History

 

Consortium Museum, Photo / Vincent Arbelet.

 

Established since 2011 in a specifically designed 4,000 square-meter building by Japanese architect Shigeru Ban, the history of Le Consortium began in 1977 on the first floor of an alternative bookstore, and later on in a former appliance store located at the back of a courtyard on the central market square in Dijon, Burgundy. Here, young academics carried out their ambition to exhibit the art of their time. Together with a handful of people passionate about art, its founders Xavier Douroux and Franck Gautherot organized exhibitions from the late 1970s on with avant-garde artists such as Christian Boltanski in 1978, Hans Peter Feldmann in 1979, Annette Messager in 1980, Cindy Sherman and Daniel Buren in 1982, Carl Andre and Richard Prince in 1983, Bertrand Lavier and Hans Haacke in 1986.
As early as the end of the 1980s, Le Consortium questioned the nature and conventions inherent to exhibitions through an exhibition itself, Une Autre Affaire, an “exhibition of exhibitions” reenacting in Dijon and in almost real time the group shows organized in the United States by Peter Halley, Bob Nickas, and Steven Parrino. With Le Choix des Femmes in 1990, it also organized an exhibition which led four male curators to each invite four women artists.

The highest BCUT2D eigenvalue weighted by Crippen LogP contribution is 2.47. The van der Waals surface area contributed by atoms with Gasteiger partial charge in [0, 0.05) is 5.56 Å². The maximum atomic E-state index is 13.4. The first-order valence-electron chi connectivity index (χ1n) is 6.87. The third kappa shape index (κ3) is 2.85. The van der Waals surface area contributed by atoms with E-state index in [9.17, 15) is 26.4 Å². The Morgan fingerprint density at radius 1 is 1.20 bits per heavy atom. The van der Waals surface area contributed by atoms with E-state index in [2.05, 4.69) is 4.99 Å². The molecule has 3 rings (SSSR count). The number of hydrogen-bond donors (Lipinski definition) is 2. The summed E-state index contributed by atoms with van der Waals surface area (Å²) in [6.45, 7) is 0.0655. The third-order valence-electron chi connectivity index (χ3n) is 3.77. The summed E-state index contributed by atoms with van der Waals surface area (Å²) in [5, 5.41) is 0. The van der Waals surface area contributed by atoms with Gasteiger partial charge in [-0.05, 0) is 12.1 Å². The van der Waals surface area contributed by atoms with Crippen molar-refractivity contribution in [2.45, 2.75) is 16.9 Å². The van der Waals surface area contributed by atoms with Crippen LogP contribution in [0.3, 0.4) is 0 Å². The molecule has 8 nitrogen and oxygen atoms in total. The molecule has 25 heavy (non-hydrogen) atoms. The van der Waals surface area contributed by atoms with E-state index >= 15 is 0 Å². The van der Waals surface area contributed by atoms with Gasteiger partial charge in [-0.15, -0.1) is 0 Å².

After having exhibited minimal and conceptual art, the Pictures Generation and abstract experiments that furthered the work of neo-geo artists in the 1980s, Le Consortium in the 1990s accompanied the emergence of a new generation of artists, from the Young British Artists––Liam Gillick, Angela Bulloch, and Gillian Wearing––to Dominique Gonzalez-Foerster, Maurizio Cattelan, Carsten Höller, Pierre Huyghe, Ugo Rondinone, Jorge Pardo and Philippe Parreno.

Recently hailed by The New York Times [1] as “the under-the-radar French museum that quietly predicts art’s next big thing,” Le Consortium has since the 2000s organized the first exhibitions in France of a number of American artists such as Christopher Wool, Kelley Walker, Rachel Feinstein, Josh Smith, Rachel Harrison, Wade Guyton, Joe Bradley, Roe Ethridge, Brian Calvin, Alex Israel, Oscar Tuazon or Lari Pittman while also dedicating retrospectives to Lynda Benglis, Dadamaino, Luigi Ontani, and Phillip King.

Le Consortium was the curator of the French Pavilion that earned Pierre Huyghe a Golden Lion at the 2001 Venice Biennale, and of C’est arrivé demain, the 7th Lyon Biennale of Contemporary Art in 2003. It has participated in the “rediscovery” of Yayoi Kusama’s work with the presentation of a large retrospective in 2000, which later traveled to the Maison du Japon in Paris before going to Denmark, Austria, and Korea. In addition, Le Consortium has also organized exhibitions in Anyang, Seoul, and at the Centre Georges Pompidou with a presentation of its collection.